A new study by researchers at the University of Illinois in Urbana, showing that young children who are fearful in childhood are likely to be conservative when they grow up got me to thinking.
It’s not just that a whole generation of kids who get regularly belted by their parents, who are warned that if they behave in a certain manner they’ll go to hell, or that their faces will freeze in some horrible contorted way, or that they will be thrown out of the house, are becoming Republicans. It’s that virtually the whole country is populated by adults who have been raised in a climate of fear by a media and a government that are hell-bent on scaring the shit out of everyone.
The result is that a nation that once, for better or worse, was full of people who could strike out for unknown regions to stake a claim on land when they didn’t even know how to farm (land admittedly belonging to native Americans who could understandably be expected to react with aggressive hostility to being expropriated), who could weather brutal winters with nothing to get them through but a musket and a store of root vegetables in the cellar, who could stand up to the mightiest military of its day and throw off a colonial yoke and boldly create a new country, now cowers in fear at the imagined threats of a landlocked group of uneducated and incredibly poor people living in a country that is a throwback to the 16th century.
America is supposedly the “Land of the Free and the Home of the Brave,” as our unsingable national anthem puts it at its most unsingable point, but to tell the truth, it is no longer either of those things. Don’t believe me? Just try telling a cop who stops you for standing off the side of the road with your thumb out and says you are breaking the law against hitchhiking, that he is wrong and that the law does not in fact bar thumbing. For exercising your right of free speech, even if you were polite about it, he will in response threaten you with arrest. Argue (which is your right), and you’re likely to be slammed against his vehicle, cuffed, and dragged off to the slammer. Never mind that the cop is wrong about the law, and that your charges will be tossed out later. If you resist, or mouth off further during this arrest process, you might even be tased. In the end, you are busted, probably bruised, too, and you’ll be detained for a couple of hours until your family can come spring you by paying an extortionate bail.
In an environment like this, you’re not free, and the cop is certainly anything but brave. And that is the situation we’re in today in the U.S.
When the Twin Towers in New York City were attacked and struck by two planes and collapsed, I agree it was a horrible shock, but at no point was the survival of the United States, or even of the American people, threatened. Even if you throw in the attack by a third plane on the Pentagon, which collapsed a section of the world’s biggest building, the US wasn’t facing any existential risk. But the reaction of the American public to this attack on 9-11-2001, encouraged mightily by the US government, was to hunker down, beg for police-state laws, and to stop all normal activity. (In fact, any serious damage to the US following those attacks was caused by the reaction of government, business and the people of the US to the event, not by the events themselves.)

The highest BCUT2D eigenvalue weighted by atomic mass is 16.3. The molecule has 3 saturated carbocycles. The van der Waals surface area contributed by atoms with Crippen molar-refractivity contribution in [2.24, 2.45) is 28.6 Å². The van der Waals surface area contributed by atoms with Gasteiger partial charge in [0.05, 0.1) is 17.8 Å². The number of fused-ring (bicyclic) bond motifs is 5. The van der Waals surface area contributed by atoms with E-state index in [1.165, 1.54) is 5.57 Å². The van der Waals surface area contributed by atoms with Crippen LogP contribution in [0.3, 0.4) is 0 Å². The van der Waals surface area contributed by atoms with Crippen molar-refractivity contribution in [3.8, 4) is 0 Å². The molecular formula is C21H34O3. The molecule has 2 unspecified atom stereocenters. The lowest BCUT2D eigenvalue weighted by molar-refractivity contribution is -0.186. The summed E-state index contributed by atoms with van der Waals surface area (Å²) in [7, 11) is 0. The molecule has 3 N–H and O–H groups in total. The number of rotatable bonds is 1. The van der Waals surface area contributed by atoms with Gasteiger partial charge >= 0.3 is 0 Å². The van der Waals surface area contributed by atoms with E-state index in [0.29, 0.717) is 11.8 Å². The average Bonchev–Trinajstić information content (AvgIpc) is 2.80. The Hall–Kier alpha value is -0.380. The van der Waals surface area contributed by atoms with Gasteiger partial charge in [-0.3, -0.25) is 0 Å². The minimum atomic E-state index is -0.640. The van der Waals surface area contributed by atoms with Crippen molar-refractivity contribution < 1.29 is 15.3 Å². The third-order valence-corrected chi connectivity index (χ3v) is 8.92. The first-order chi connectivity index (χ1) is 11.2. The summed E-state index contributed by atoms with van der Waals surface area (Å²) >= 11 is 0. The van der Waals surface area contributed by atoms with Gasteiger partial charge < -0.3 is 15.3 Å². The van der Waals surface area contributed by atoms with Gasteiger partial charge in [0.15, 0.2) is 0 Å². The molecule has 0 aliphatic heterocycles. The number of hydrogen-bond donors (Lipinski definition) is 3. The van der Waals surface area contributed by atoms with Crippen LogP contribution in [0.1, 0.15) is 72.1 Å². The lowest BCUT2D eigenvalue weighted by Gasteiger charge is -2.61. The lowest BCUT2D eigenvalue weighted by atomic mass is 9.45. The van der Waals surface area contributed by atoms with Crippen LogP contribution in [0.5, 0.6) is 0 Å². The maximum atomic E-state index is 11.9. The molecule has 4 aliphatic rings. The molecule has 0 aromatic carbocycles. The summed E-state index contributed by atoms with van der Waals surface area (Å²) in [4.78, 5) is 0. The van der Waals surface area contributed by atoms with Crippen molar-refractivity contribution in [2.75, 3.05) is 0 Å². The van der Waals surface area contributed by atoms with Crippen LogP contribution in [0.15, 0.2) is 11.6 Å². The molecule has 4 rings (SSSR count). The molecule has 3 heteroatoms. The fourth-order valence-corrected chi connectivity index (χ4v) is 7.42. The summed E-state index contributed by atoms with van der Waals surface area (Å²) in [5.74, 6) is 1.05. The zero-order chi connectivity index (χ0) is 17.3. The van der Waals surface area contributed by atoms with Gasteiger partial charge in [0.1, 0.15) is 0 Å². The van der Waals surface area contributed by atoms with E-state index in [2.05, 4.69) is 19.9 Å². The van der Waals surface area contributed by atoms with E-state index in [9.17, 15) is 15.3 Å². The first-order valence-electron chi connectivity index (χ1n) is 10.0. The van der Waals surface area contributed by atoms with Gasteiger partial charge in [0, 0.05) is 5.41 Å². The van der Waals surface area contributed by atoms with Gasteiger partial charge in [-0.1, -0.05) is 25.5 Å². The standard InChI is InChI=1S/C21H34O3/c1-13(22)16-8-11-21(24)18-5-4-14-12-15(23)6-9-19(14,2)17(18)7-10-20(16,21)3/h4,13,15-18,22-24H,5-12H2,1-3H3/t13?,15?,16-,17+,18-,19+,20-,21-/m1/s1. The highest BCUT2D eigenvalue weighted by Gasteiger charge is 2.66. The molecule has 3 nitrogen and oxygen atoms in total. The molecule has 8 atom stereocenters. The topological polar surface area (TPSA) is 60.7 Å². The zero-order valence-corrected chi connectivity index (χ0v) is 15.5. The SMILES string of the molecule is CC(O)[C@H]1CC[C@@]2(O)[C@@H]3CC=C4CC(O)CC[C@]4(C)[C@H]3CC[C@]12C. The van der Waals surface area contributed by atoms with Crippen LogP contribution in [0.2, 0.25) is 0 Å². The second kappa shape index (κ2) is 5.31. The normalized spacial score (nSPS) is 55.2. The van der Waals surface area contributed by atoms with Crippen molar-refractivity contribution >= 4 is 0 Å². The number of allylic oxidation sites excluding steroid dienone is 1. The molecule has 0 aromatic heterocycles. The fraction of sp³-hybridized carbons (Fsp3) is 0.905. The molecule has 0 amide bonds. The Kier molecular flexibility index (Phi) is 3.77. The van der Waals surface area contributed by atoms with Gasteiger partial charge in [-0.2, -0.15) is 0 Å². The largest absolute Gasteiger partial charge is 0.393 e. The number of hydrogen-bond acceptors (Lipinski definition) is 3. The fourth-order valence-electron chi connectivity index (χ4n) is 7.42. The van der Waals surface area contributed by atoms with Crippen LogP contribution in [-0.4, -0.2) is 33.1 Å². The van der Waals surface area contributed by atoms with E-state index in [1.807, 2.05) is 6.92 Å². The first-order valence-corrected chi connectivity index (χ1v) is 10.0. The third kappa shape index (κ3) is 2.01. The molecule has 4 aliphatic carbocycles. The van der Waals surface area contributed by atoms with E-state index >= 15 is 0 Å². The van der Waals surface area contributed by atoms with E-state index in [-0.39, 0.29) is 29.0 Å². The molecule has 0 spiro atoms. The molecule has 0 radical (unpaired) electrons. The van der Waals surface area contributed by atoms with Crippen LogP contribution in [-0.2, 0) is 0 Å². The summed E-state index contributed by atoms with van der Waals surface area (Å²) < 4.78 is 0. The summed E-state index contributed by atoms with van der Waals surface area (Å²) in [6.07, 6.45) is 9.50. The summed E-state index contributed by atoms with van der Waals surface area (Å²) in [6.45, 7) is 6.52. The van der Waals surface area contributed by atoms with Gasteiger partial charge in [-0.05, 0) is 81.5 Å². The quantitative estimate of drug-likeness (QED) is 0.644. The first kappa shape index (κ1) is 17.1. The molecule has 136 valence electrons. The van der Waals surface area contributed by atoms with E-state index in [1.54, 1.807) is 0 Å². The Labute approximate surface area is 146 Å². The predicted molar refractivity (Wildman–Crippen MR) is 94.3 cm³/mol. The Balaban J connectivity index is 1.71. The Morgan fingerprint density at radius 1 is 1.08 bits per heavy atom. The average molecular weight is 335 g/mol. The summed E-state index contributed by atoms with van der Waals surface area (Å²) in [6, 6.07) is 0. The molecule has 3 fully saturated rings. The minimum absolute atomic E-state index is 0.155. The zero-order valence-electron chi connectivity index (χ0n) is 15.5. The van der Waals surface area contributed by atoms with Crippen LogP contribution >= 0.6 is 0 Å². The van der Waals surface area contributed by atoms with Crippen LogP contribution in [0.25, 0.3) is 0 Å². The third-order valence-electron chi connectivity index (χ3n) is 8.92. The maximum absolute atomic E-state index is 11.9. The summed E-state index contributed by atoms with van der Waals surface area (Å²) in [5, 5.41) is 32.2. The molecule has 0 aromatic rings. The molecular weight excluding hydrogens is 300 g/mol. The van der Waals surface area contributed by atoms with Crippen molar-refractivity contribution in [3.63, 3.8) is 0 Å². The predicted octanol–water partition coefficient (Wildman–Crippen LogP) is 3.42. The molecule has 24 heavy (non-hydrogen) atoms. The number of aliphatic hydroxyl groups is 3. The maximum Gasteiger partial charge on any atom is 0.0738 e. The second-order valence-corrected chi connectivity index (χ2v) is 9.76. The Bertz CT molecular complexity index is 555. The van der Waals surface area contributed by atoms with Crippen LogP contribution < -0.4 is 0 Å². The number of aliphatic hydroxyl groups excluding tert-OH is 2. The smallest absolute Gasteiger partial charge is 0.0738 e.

In my town, the local school board cancelled all school trips for the rest of the 2001-2 school year, claiming, with the full support of most of the parents in the school district, that there was a risk that terrorists might attack school buses!
This is not rational behavior. It is irrational fear.
The same fear that has led to public support for bi-partisan funding of the most bloated, grotesquely over-armed military in the history of the world. That porkbarrel military is not any good at fighting wars, as the defeat in Iraq, and the looming defeat in Afghanistan by forces armed with AK-47 rifles and home-made mines has proved, and it’s not any good at fighting terrorism, as the spreading of fundamentalist Muslim terror groups across the Middle East and northern Africa demonstrate, but it creates a warm feeling of comfort for terrified Americans to see those huge nuclear-powered aircraft carriers, bristling with heavily armed fighter bombers on their decks, plowing through the ocean, just as it makes people comfortable to see US troops, puffed out with body armor so that they look like pro-football players on a gridiron, standing at the ready at some far off desert outpost.
They’re “keeping us safe,” people think, even as they rush out to buy guns in record numbers.